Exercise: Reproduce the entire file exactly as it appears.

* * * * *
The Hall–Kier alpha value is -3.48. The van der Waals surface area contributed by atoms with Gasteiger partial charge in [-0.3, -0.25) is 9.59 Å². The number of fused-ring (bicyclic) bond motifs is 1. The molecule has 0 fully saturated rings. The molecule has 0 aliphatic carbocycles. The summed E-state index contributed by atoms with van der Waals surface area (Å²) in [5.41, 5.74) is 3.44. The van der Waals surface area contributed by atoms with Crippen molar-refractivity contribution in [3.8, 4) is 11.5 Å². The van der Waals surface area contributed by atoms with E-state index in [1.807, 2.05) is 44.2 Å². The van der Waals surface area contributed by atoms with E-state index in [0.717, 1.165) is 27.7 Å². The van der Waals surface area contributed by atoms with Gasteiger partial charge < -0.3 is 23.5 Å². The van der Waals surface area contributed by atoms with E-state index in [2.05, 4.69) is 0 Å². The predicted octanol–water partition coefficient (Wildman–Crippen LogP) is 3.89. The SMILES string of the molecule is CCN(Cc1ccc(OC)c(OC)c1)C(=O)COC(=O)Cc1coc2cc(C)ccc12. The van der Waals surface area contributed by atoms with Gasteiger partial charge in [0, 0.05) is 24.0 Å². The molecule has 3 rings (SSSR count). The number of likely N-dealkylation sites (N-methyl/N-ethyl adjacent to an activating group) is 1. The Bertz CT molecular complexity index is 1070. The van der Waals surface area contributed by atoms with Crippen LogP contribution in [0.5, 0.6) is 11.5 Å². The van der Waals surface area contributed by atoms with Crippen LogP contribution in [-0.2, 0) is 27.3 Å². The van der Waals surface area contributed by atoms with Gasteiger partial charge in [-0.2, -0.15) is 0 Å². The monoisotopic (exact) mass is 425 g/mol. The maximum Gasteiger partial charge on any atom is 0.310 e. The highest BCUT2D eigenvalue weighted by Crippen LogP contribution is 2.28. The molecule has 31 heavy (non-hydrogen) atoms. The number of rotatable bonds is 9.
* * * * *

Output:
The Hall–Kier alpha value is -3.48. The van der Waals surface area contributed by atoms with Gasteiger partial charge in [-0.3, -0.25) is 9.59 Å². The number of fused-ring (bicyclic) bond motifs is 1. The molecule has 0 fully saturated rings. The molecule has 0 aliphatic carbocycles. The summed E-state index contributed by atoms with van der Waals surface area (Å²) in [5.41, 5.74) is 3.44. The van der Waals surface area contributed by atoms with Crippen molar-refractivity contribution in [3.8, 4) is 11.5 Å². The van der Waals surface area contributed by atoms with E-state index in [1.807, 2.05) is 44.2 Å². The van der Waals surface area contributed by atoms with E-state index in [0.717, 1.165) is 27.7 Å². The van der Waals surface area contributed by atoms with Gasteiger partial charge < -0.3 is 23.5 Å². The van der Waals surface area contributed by atoms with E-state index in [2.05, 4.69) is 0 Å². The predicted octanol–water partition coefficient (Wildman–Crippen LogP) is 3.89. The SMILES string of the molecule is CCN(Cc1ccc(OC)c(OC)c1)C(=O)COC(=O)Cc1coc2cc(C)ccc12. The van der Waals surface area contributed by atoms with Gasteiger partial charge in [0, 0.05) is 24.0 Å². The molecule has 3 rings (SSSR count). The number of likely N-dealkylation sites (N-methyl/N-ethyl adjacent to an activating group) is 1. The Bertz CT molecular complexity index is 1070. The van der Waals surface area contributed by atoms with Crippen LogP contribution in [0.5, 0.6) is 11.5 Å². The van der Waals surface area contributed by atoms with Crippen LogP contribution in [-0.2, 0) is 27.3 Å². The van der Waals surface area contributed by atoms with Gasteiger partial charge in [-0.2, -0.15) is 0 Å². The monoisotopic (exact) mass is 425 g/mol. The maximum Gasteiger partial charge on any atom is 0.310 e. The highest BCUT2D eigenvalue weighted by Crippen LogP contribution is 2.28. The molecule has 31 heavy (non-hydrogen) atoms. The number of rotatable bonds is 9.